Plot-and-plan means buying a plot of land and funding the construction of a property on that plot. There are pros and cons to this approach. We discuss.
Moving into a newly built home is an exciting process. The home will usually be constructed with modern lifestyles in mind, and it’s nice to know you’ll be the first to live there.
There are two options when purchasing a newly built home; turnkey and plot-and-plan. In the case of the former, the developer owns the plot of land and what’s being built upon it; while with the latter, you purchase the plot of land on which the development is being built.
How does plot and plan work? You purchase a plot of land and it is transferred to your name. There are two plot-and-plan agreements to be signed, one for the plot and one for the construction, which you will need to fund. The cost of the construction is split into three or four payments, which are made at various stages of the construction process.
Here, we discuss the pros and cons of the plot-and-plan approach.
Plot-and-plan versus buying a home
Buying a ready-made home has its advantages. Utilities and fixtures will already be in place, and naturally, it’s less expensive. Building a new home costs 20-30% more than buying one, on average.
But the advantages of plot-and-plan include:
- Saving on transfer duty, a tax which is not charged on newly built homes.
- You can claim depreciation on taxes.
- You’ll save on maintenance costs.
- You can have the home built to your exact specifications, which you and the developer will agree on before hand.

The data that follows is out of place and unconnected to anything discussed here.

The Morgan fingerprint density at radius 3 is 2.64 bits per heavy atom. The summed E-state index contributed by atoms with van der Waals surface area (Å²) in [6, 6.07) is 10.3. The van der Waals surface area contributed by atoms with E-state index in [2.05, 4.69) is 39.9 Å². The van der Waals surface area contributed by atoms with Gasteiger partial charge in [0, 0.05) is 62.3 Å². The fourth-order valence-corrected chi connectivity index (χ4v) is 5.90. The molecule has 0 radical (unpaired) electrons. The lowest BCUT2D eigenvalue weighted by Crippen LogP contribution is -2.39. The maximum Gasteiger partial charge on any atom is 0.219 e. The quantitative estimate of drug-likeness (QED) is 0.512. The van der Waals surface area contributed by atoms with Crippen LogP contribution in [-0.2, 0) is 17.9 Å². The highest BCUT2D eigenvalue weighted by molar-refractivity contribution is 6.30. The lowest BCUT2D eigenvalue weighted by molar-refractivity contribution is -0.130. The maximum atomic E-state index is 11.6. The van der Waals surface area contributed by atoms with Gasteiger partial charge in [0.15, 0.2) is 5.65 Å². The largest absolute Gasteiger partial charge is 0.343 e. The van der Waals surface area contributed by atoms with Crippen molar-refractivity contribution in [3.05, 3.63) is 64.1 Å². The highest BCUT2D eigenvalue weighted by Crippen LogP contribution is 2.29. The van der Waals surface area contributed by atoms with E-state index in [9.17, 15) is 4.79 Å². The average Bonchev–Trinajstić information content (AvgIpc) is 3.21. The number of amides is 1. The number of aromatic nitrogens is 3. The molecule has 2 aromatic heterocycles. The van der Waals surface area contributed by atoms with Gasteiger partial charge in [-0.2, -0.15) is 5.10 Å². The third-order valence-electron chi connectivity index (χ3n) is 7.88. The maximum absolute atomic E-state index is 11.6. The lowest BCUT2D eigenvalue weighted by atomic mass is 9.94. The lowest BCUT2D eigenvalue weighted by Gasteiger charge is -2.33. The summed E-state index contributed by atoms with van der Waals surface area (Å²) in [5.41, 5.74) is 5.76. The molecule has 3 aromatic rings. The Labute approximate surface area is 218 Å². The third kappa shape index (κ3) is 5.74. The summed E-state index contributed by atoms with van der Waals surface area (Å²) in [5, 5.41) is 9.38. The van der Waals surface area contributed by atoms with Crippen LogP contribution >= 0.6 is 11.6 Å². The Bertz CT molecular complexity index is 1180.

- The home can be built with modern energy and water-saving features in place.
On the other hand, you face the challenge of finding a plot of land. This can be difficult in certain neighbourhoods. You should employ an estate agent to advise you on this.
Note that any builder must be registered with the National Home Building Registration Council (NHBRC). Make sure your developer is before making any agreements.
The cost of building a new home
As of October 2021, the average cost of building a home is
- R19 230 per square meter in KwaZulu Natal.
- R15 730 per square meter in Gauteng.
- R14 050 per square meter in the Western Cape.
Using these estimations, you can determine the likely cost of building a home, and add that to the cost of the plot of land to get an idea of what you’ll have to pay overall.
Additional costs of plot-and-plan
Bear in mind that you don’t just pay for the plot and the construction of the property. There are a number of additional costs that aren’t made evident up front, such as:
- The cost of hiring an architect to plan the development. Architects typically charge 5% to 15% of the construction cost, or they charge an hourly rate (R750 to R1800 on average)..
- The cost of having plans drawn up. You pay an architect or draftsman per hour to draft the blueprints.
- The fee for submitting the building plans to the council for approval.
- The cost of having utilities such as water, electricity and plumbing connected.
- Rates, taxes and levies, which you are responsible for on a plot of land that you own.
Getting a home loan on a construction project
Applying for a building loan is a similar process to applying for a home loan, with the difference being that the bank pays out the loan in stages rather than all at once.
Whether you’re applying for a building loan or a home loan, O-YES Home Loans can assist you by submitting your application to multiple banks, thereby helping to secure you low interest rates. To make the home-buying process that much easier, O-YES YES also offers a range of home loan calculators to help make the home-buying process easier. Get prequalified for a home loan with O-YES , then, when you’re ready, you can apply for a home loan.